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Godmersham Park


Godmersham Park is an 18th-century landscape park and wooded farmland of 500 hectares (247 hectares within the registered site). There is a garden area of 8 hectares including 1 hectare of 17th and 18th-century walled gardens developed after 1935. At is largest the site was approximately 1200 hectares (2965 acres).


The eastern third of the site lies on the valley floor of the Great Stour river. West of the house and gardens, the parkland occupies a broad, dry valley running parallel to the river.

There are two contrasting styles at Godmersham. First, there is the broad expansive parkland with mature, and sadly over-mature groups and belts of trees. The most outstanding trees are the turkey oaks (Quercus cerris), limes, planes and beeches, which provide a bower at the west end of the park for a small classical pavilion. Second, there is a range of enclosed walled gardens with flowers and vegetables and once outstanding wall fruit. There are glasshouses and frames to match, leading to the swimming pool and rose gardens. All this is totally secluded from the public eye.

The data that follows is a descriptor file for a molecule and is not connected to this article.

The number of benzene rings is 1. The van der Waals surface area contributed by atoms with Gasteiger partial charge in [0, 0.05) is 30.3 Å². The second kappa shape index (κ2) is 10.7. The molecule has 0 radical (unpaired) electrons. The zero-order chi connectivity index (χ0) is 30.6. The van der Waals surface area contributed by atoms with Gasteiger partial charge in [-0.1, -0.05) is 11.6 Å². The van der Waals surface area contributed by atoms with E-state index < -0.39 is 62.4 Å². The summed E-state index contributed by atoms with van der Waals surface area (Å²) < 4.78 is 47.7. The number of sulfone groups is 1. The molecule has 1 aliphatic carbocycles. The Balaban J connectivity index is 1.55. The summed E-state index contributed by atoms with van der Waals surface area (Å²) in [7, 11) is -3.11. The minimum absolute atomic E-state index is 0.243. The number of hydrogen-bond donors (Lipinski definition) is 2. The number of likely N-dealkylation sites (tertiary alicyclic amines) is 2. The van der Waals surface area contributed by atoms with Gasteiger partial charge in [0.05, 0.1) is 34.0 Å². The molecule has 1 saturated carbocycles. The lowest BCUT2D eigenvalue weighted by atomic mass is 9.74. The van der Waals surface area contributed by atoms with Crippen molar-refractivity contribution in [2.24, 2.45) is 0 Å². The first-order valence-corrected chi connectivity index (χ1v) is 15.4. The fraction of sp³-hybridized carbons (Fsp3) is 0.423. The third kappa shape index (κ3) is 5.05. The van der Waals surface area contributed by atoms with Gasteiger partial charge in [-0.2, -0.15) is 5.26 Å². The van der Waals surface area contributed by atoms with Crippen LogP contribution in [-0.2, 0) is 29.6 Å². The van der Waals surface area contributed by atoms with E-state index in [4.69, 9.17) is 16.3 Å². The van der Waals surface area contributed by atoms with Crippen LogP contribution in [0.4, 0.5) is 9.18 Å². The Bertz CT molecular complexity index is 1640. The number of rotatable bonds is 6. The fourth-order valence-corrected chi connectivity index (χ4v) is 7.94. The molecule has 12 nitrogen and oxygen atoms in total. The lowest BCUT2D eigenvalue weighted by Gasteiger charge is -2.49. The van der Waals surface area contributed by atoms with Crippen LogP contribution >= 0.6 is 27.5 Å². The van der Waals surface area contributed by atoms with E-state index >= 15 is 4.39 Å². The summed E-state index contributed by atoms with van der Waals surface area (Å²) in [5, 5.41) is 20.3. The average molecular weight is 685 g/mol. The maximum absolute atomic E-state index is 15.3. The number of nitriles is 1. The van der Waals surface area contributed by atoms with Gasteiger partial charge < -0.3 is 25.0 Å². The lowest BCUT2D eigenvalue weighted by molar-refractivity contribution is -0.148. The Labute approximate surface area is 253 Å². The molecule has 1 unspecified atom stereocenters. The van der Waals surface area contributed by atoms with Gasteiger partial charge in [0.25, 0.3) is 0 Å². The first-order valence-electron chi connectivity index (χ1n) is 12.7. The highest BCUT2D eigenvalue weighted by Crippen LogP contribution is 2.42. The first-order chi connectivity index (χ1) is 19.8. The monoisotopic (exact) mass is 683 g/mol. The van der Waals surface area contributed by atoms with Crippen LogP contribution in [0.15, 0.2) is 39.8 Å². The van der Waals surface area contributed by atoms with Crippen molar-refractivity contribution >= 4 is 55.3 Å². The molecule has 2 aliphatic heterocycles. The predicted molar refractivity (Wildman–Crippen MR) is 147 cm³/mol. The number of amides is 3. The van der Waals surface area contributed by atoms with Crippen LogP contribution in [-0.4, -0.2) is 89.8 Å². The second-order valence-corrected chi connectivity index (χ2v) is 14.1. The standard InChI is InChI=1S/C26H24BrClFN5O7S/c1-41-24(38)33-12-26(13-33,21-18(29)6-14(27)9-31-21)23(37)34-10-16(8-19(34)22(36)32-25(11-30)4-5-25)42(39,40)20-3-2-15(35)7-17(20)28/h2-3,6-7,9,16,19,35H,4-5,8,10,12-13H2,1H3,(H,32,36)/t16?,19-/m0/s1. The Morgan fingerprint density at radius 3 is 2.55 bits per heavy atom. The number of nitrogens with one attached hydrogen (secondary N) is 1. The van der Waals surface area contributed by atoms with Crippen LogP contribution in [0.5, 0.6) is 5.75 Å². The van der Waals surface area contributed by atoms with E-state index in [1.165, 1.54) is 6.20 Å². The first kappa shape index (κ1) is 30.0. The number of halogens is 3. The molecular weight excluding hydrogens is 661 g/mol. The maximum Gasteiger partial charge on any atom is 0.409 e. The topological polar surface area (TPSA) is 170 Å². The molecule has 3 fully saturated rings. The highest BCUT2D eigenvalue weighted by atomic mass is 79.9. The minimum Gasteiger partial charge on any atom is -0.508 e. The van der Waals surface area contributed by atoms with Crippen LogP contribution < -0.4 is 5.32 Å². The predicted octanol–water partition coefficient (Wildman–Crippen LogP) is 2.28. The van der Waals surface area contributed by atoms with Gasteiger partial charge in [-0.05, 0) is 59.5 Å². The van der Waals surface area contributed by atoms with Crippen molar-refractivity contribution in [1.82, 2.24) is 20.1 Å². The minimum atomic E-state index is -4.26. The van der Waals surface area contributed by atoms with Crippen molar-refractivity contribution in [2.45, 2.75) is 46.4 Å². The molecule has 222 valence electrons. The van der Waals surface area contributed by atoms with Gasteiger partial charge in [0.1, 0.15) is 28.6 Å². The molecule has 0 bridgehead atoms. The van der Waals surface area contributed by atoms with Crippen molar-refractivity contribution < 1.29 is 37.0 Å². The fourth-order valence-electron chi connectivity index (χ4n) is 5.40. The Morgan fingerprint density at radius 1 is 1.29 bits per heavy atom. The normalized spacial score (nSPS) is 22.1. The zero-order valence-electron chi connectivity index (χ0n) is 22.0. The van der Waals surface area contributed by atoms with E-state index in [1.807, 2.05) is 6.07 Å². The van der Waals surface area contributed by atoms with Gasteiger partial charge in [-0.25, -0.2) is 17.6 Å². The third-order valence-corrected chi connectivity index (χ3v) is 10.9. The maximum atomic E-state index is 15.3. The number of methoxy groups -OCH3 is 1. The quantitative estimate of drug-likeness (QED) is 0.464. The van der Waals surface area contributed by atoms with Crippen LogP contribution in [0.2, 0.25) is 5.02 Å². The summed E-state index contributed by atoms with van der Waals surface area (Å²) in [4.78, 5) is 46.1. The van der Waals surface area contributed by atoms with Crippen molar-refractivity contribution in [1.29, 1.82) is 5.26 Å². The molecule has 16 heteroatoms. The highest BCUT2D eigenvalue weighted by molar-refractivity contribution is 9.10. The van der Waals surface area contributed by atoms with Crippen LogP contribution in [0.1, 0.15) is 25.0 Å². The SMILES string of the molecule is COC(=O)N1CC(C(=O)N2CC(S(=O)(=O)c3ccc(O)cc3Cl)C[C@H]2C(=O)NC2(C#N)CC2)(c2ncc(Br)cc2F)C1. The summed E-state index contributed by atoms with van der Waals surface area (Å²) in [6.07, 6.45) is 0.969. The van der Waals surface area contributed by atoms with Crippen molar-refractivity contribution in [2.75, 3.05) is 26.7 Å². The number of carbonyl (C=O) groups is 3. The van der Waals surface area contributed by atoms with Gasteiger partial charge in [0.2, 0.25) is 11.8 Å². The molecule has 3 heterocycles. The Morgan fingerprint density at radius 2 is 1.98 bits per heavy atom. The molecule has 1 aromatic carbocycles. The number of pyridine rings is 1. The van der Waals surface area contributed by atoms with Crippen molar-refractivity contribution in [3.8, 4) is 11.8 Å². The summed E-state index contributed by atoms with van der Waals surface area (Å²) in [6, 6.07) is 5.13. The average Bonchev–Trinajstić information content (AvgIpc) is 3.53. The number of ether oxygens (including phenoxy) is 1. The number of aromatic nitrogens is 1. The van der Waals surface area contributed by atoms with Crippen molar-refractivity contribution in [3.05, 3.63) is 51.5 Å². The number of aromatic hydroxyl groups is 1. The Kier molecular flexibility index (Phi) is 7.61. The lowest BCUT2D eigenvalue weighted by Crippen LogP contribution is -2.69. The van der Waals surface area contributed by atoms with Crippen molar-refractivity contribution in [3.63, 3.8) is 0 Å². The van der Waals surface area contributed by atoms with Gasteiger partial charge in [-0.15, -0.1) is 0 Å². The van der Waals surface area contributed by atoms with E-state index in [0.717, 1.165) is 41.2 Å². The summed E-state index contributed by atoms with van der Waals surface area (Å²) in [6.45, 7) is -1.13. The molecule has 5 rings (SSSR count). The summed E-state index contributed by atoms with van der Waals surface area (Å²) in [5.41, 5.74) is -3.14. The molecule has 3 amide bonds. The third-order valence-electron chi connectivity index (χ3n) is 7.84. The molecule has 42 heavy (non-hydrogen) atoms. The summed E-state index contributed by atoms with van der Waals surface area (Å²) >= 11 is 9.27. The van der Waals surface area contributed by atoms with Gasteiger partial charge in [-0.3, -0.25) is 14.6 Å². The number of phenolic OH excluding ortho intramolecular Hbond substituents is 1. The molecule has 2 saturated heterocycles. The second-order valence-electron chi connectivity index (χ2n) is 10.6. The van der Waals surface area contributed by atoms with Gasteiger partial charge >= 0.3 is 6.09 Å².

The October 1987 storm damage has been devastating to much of the parkland and woodland. Many parkland trees have been felled. The avenue of mature limes and yew to the south-west have been completely destroyed.

Alterations to the house and formal gardens are still in progress and the parkland area is still being cleared. Future policies for the house were not known at the time of the survey. The future is uncertain.

In 1991, a five year plan was drawn up by Keith Funnel, in conjunction with English Heritage, to replant the lime tree avenue and plant up the wilderness initially and the wider parkland, including creation of clumps of trees, in later stages.

The following is from the Register of Parks and Gardens of Special Historic Interest. For the most up-to-date Register entry, please visit the The National Heritage List for England (NHLE):

An 18th-century walled garden, redeveloped in the mid-20th century with advice from Norah Lindsay, and an ornamental wilderness of 18th-century or possibly earlier origin, set in a largely intact 18th-century park.



Godmersham Park lies on the north-west side of the village of Godmersham, just west of the A28 and between Ashford, c 9km to the south-west and Canterbury, c 14km to the north-east. The registered site comprises just under 1ha of formal, walled gardens and c 8ha of enclosed ornamental gardens, set within c 247ha of parkland.